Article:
“To me, it’s natural. I see a lot of commentary online with people questioning why I jump from band to band, and how they can’t keep track of what I’m up to today. In the rock and metal world, maybe it’s not a normal thing, but I don’t play by the rules; I just follow my heart.
When I left Dream Theater (which was my baby for 25 years), I wanted to spread my wings and play with as many different people and do as many different styles as possible. I’m just a passionate, workaholic, music lover. After being tied down to one band for 25 years, I’m enjoying spreading myself around to all of these things, and it confuses a lot of people. They just can’t understand it.
If you look at actors in films, they want to work with different directors and screenwriters, and make different kinds of films. That’s the way that I treat being a drummer and a musician. As long as I’m willing to put in the work, fill up my schedule and devote myself to all of these different bands and projects, then, why not? Life is too short not to take these opportunities.”
I marvel at the energy that you have to be able to keep going at this pace…
“I’ve always had it, even during all of those years in Dream Theater. I was the one that was overseeing every aspect of the band. I oversaw the music, melodies, lyrics, video production, fan club, websites and merchandise. So, I always have had this abundance of energy. Now, I’m just utilizing it in a different way, in many different bands.”
You’ve talked about Metal Allegiance being a brotherhood of metal with kind of a revolving door policy. Now that you’re out with The Winery Dogs for the next year or so, does that revolving door include bringing in other drummers as well?
“Yeah, well, Metal Allegiance is bigger than any of its parts. It started with me, Charlie Benante (Anthrax), Frankie Bello (Anthrax) and David Ellefson (Megadeth). From the four of us, it’s now grown into something that includes over 20 different people within the roster. Any of us can come and go, and Metal Allegiance is something that kind of just revolves around the availability of this brotherhood. For instance, we did a gig in New York City with around 12 of us on stage (2 drummers, 3 bass players, 4 guitar players, and 3 or 4 different singers). A couple of nights later, we played a version of Metal Allegiance in Mexico City where it was just five of us, so it’s a constantly rotating lineup. When I can’t be there because I’m on tour with The Winery Dogs, like the show at Loud Park in Japan, it’s just Charlie Benante on drums. Metal Allegiance is like a box of chocolates (like Forest Gump once said), you never know what you’re going to get.”
So every show is really a unique experience. It’s kind of like Grateful Dead (only with music that I would actually listen to)….
“I think Metal Allegiance has probably done about a dozen shows through the years, and I don’t think that we’ve ever once had the same lineup or set list. That is what makes it pretty cool, unique and exciting.”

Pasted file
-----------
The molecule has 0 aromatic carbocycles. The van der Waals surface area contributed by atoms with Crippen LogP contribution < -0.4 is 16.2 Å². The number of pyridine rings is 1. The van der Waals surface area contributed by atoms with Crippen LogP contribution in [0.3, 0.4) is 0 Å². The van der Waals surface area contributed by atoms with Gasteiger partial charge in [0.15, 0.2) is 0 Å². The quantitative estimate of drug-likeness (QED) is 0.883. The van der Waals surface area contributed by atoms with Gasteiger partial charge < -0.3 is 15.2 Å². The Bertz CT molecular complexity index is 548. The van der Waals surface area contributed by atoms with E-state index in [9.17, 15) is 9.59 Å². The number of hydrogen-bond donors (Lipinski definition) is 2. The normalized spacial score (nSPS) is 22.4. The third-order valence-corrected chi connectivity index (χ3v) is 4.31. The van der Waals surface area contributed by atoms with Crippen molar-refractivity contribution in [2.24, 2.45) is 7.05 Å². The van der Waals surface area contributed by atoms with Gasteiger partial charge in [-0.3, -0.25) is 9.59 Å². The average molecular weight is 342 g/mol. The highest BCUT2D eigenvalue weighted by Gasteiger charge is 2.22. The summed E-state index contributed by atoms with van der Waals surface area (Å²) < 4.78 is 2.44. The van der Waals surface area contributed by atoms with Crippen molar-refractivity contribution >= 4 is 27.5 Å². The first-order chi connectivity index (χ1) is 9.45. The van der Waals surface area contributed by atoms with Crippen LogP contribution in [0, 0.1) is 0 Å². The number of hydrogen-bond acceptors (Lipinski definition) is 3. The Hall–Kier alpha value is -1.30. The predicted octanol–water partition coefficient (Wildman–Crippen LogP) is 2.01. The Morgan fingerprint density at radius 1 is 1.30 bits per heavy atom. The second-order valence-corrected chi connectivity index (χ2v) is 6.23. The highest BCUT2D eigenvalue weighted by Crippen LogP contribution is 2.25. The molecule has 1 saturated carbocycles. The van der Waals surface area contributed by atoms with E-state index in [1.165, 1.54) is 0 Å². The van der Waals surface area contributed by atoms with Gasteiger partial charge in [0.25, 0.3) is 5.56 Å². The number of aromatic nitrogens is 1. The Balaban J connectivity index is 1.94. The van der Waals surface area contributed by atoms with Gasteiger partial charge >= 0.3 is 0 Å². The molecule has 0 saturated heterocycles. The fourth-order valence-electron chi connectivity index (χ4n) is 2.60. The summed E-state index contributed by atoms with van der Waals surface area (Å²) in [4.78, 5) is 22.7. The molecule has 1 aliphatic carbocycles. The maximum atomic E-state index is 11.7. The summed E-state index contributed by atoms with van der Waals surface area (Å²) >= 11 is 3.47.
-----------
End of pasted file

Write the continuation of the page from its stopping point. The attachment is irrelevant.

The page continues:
Earlier in the year, you did dates with Twisted Sister and filled in with your old band (Adrenaline Mob) after AJ Pero’s untimely passing. What was your relationship with AJ like?
“Well, AJ was just one of the sweetest guys in the business; he really was. I had known him just from the drummer-to-drummer connection for the last 20 years or so. Most drummers kind of get to know each other and become friendly. AJ and I became friends many years ago. When I left Adrenaline Mob, he stepped in and took over, and sadly, when he passed, I stepped in to help out his band. So, we kind of both helped each other out in different ways. He was such a kind soul, and such a great, underrated drummer. It was such a loss to see him go. It was a huge honor for me to step in and play with Twisted because I grew up seeing them in the clubs when I was a teenager on Long Island. I have a deep history with those guys that goes way beyond just the MTV videos of the ‘80s.”
What was it like playing with Adrenaline Mob again after leaving the band a few years earlier?
“Believe it or not, I really love that band. It was hard for me to leave them, but I just couldn’t do that and The Winery Dogs at the same time because our album was just coming out. I had to make a choice, but it was sad for me to leave those guys. They’re still my friends, so when AJ passed away, and they asked if I could help out with the gig, (literally the night after AJ passed), I didn’t even think twice about stepping in to help them. Those guys are my brothers, and I wanted to do whatever I could to help them.
The first gig was literally 24 hours later, so the emotions were unbelievably strong and sad. We were waiting to hit the stage in the RV where AJ had just passed away not even 24 hours earlier, so you can imagine that it was incredibly emotional. I’m just glad that I was able to help them, and be there to help get them back on their feet after such a devastating blow.”
What was it like getting acclimated with Twisted Sister to play those shows?
“Well, I’m in six bands now, and at this point, I think that my master list of bands that I’ve played with is over 25. I’m a professional, so it’s easy for me to step in and play with anybody on an hour’s notice. But beyond being a professional, I’m also a Twisted fan. I can jump in easily because I know the music; it’s embedded in my brain, and in my heart and soul. When I stepped in to play with Twisted, it was easy for me. I think that it was harder for those guys. I’m used to playing with different bands, and jumping in and doing gigs. I think for Jay Jay, Mark, Eddie and Dee, it was harder because they had only played with AJ for all those years. We had a couple of rehearsals for them to get comfortable. Within the first hour, it was already comfortable, and we were ready to get on stage and do it.
Thanks for taking the time to talk about everything Mike. Best of luck with Hot Streak and the rest of the tour.
***Be sure to check Hard Rock Daddy on Friday, November 13th for the launch of a new feature called “Generations Of Rock.” The first installment features Mike Portnoy and his son, Max.***